Art critic, journalist and former head editor of AMA, Clément Thibault is also a curator. He is presenting, in Paris, Rituels, Images vivantes: an exploration of the things handed down from magic and shamanistic thought and surviving in the work of contemporary artists. On show at H Gallery.
Why, in 2018, would anyone set up an exhibition on the permanence of images, gestures and ideas derived from magic thought and living on in contemporary art?
Firstly, because spirituality, as a whole, is experiencing a resurge in interest, echoed and sometimes initiated by artists. Western societies are on the lookout for magic again, and seeking to emerge from long centuries of all-triumphant phenomenology and the excesses of rationalism. As if there were a need to rekindle ties, sometimes awkwardly, with the inexplicable. For some time now, scientific writings have had a lot to say about modified states of consciousness and timeworn religious practices. The New Zealand parliament has recognized the Whanganui River as a living entity with its own legal identity...
There are countless examples of this spiritual upsurge, nurtured by ecological stances, rethinking about humans as opposed to non-humans, and the development of non-anthropocentric materialism, supported by global networking. The second reason is because the H Gallery space and layout are well suited to such an exhibition: its two rooms separated by a corridor are like two states separated by a passageway. A layout that offers an architectural metaphor of ritual.
The intention, in the first space, was to consider the way in which the iconography of ritual inspires artists, before examining the idea of living images. The fact that an image plays with its referent, and cultivates a type of haziness with it, is a classic basis of all magic thought, as Michel Melot wrote in his work Une brève histoire de l’image (Bulletin des bibliothèques de France, 2007). If one considers the notion of the ritual in particular, we very quickly observe that this is generally an act of mediation, of a rapprochement of worlds, through the use of images. To heal and protect, to consult the Elders, and also to access knowledge, practitioners make use of analogy or metonymy.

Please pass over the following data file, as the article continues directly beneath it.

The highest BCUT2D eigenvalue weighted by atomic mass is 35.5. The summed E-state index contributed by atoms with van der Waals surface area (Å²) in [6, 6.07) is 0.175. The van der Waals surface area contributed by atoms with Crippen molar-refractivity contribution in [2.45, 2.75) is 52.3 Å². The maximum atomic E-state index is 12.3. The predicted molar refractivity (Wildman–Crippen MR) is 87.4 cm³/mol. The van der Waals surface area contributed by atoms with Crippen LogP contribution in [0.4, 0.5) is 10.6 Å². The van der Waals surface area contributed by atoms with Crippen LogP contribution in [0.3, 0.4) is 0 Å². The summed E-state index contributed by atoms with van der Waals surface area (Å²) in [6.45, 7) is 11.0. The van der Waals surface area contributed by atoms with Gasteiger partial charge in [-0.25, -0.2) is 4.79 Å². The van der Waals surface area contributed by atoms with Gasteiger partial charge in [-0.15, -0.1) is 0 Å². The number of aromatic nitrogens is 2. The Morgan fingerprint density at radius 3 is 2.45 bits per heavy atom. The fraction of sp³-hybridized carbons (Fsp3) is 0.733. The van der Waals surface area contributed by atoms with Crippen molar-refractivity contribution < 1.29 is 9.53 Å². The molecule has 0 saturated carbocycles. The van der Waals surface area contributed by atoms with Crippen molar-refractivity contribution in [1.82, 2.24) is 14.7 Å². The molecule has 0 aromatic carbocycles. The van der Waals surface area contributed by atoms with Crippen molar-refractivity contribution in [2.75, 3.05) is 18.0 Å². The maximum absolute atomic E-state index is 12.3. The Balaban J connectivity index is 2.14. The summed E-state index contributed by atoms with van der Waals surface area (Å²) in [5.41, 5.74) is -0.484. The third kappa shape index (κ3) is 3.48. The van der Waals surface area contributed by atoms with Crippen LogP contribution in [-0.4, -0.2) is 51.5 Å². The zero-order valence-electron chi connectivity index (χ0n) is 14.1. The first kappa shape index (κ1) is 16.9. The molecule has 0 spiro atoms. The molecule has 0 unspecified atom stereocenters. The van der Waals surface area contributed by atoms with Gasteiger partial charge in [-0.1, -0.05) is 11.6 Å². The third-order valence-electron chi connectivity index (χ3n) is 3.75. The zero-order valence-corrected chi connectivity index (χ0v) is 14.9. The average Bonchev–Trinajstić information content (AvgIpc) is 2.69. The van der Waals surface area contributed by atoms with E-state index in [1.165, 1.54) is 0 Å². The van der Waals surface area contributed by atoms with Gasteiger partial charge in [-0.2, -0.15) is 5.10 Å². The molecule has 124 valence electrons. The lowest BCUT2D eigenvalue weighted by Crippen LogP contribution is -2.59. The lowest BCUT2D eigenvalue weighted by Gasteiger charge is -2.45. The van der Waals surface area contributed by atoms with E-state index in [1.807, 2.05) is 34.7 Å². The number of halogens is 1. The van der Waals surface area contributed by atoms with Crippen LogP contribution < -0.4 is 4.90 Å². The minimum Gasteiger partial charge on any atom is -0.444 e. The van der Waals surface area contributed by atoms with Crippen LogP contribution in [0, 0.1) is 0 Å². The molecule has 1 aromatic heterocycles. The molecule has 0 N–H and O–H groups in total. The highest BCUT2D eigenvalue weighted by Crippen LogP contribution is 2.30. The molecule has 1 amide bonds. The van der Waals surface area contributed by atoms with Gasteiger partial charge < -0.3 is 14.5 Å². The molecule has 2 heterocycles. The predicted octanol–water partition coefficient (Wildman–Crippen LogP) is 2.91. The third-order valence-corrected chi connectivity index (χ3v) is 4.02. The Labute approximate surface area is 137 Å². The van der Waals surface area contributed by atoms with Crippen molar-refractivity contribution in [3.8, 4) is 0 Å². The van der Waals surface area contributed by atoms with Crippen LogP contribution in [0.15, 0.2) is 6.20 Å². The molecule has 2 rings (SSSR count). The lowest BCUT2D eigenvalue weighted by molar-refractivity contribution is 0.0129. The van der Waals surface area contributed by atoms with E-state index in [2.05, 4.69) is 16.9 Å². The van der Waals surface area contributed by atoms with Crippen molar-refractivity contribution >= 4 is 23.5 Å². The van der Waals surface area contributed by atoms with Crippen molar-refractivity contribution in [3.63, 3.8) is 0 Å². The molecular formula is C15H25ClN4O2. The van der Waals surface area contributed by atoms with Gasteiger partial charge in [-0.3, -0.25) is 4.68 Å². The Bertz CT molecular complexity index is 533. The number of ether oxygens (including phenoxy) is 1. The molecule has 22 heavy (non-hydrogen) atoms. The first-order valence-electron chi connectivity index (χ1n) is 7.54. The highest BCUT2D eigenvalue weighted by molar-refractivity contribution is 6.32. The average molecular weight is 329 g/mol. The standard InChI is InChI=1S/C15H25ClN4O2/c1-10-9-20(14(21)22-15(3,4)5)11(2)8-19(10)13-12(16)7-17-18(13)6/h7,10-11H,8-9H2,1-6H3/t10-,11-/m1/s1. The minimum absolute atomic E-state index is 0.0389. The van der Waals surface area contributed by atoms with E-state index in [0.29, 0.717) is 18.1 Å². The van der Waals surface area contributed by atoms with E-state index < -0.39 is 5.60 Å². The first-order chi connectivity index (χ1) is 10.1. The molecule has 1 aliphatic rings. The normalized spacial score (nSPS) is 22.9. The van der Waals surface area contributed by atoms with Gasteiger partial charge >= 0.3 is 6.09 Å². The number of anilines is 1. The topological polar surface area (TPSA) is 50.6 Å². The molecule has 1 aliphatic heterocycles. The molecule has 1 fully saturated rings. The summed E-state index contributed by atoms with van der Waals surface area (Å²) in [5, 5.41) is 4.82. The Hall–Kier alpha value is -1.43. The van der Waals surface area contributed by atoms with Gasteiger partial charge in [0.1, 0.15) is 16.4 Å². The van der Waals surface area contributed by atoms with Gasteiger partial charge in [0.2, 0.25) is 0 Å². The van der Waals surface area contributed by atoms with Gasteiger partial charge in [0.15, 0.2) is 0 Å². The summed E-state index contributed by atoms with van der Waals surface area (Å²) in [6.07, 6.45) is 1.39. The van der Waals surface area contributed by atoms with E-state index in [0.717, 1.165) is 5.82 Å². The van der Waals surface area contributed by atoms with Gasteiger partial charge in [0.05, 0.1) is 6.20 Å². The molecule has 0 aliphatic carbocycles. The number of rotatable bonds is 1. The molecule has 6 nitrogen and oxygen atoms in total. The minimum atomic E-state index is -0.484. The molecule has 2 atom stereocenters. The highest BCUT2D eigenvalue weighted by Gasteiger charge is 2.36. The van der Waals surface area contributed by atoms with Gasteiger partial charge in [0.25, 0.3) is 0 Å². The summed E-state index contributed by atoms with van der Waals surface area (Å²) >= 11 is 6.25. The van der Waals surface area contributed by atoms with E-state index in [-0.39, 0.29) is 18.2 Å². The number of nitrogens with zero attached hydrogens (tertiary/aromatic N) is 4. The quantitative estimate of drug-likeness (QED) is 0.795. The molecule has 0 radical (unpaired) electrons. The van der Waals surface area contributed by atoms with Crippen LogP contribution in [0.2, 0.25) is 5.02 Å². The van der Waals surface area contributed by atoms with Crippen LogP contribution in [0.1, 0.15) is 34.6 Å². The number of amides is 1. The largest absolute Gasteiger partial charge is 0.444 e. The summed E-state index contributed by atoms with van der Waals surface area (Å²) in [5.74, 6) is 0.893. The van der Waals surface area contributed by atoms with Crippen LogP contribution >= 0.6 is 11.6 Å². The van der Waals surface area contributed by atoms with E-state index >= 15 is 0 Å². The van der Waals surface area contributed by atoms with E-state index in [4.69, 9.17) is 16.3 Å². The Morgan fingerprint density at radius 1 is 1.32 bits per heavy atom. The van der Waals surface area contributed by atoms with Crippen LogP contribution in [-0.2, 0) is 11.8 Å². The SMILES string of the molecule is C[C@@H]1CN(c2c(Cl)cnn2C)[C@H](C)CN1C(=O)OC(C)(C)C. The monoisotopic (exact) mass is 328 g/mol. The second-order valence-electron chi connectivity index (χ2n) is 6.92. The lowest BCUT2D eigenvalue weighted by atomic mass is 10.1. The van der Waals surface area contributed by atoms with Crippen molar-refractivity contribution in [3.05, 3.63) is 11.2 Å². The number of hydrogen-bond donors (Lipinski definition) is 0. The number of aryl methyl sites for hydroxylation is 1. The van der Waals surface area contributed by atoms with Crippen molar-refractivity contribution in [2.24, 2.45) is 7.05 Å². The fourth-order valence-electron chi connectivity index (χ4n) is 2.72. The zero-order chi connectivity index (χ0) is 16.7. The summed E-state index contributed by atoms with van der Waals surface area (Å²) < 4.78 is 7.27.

Recipients of magic powers act thanks to mediators, totems, staffs, dances, chants or drumbeats, masks or effigies... Among these are Isabelle Levenez’s shaman staffs and divining rods, displayed near watercolors that she has been producing since the start of the 1990s. Watercolors in which Isabelle Levenez uses the liquidity of water-diluted pigments to superimpose forms - figures and faces, skulls, animals, objects and plants. A man’s face on which a reptile’s skull is superimposed... Suggesting the drawing together of interiorities, of souls, of two beings. An animist image.
Jeanne Susplugas’ photographs also move in this direction. Mask (2009), the photo of a human lifting a mask up to their face, initially suggests an aseptic, clinical, alienating world. But there is something magical about the act being performed by this individual, immortalized while donning the mask, eyes left in darkness. The person’s identity vanishes behind that of the mask. This photograph is displayed near a 1930s mask – a “zakpei ge”, more commonly known as a “fire-watcher mask”, used to monitor fires in villages and to punish those who stir them up too much, at the risk of creating a wildfire.
The exhibition has been structured to combine images by contemporary artists with works by classical African and art brut artists - even if the distinction between art brut / contemporary art is a question worth delving into more deeply. Melvin Way’s notes thus stand alongside Aurore Pallet’s works. The former’s notes - modest-sized talismans that Melvin Way keeps in his pocket or hidden in his books - are produced over time by sticking together pieces of paper covered with mathematical or chemical formulae, accompanied by enigmatic words and symbols, then topped with sticky tape in certain parts.
In an interview with collector Bruno Decharme, Melvin Way declared that he didn’t draw but performed the “science of healing, medical science” - a science that nurtures his obsession for space and time, the links between the cosmos, the Earth and the individual.
Meanwhile, Aurore Pallet has produced, for the exhibition, paper transfers glued to a canvas, which draw inspiration from “active images” – images carried for their active effects by an individual struck by an affliction. The sign in one first work refers to active effects used to reconcile an individual’s cosmic and telluric forces; the sign in a second work refers to active effects that accompany change in harmony.
One of Melvin Way’s notes, offering a definition of “tropisme”, also matches work by Ritual Inhabitual, a collective made up of two artists of Chilean origin: taxidermist Florencia Grisanti and video artist Tito González García. The artistic duo has completed a documentary and photographic project on the Mapuche – literally, the “people of the Earth”, a set of indigenous communities in the south-central zone of Chile and Argentina. Produced using the wet-collodion process (a photographic technique invented by Gustave Le Gray in the mid 19th century), their portraits of shamans and plants in the region are striking for their beauty, precision and delicate shades of grey.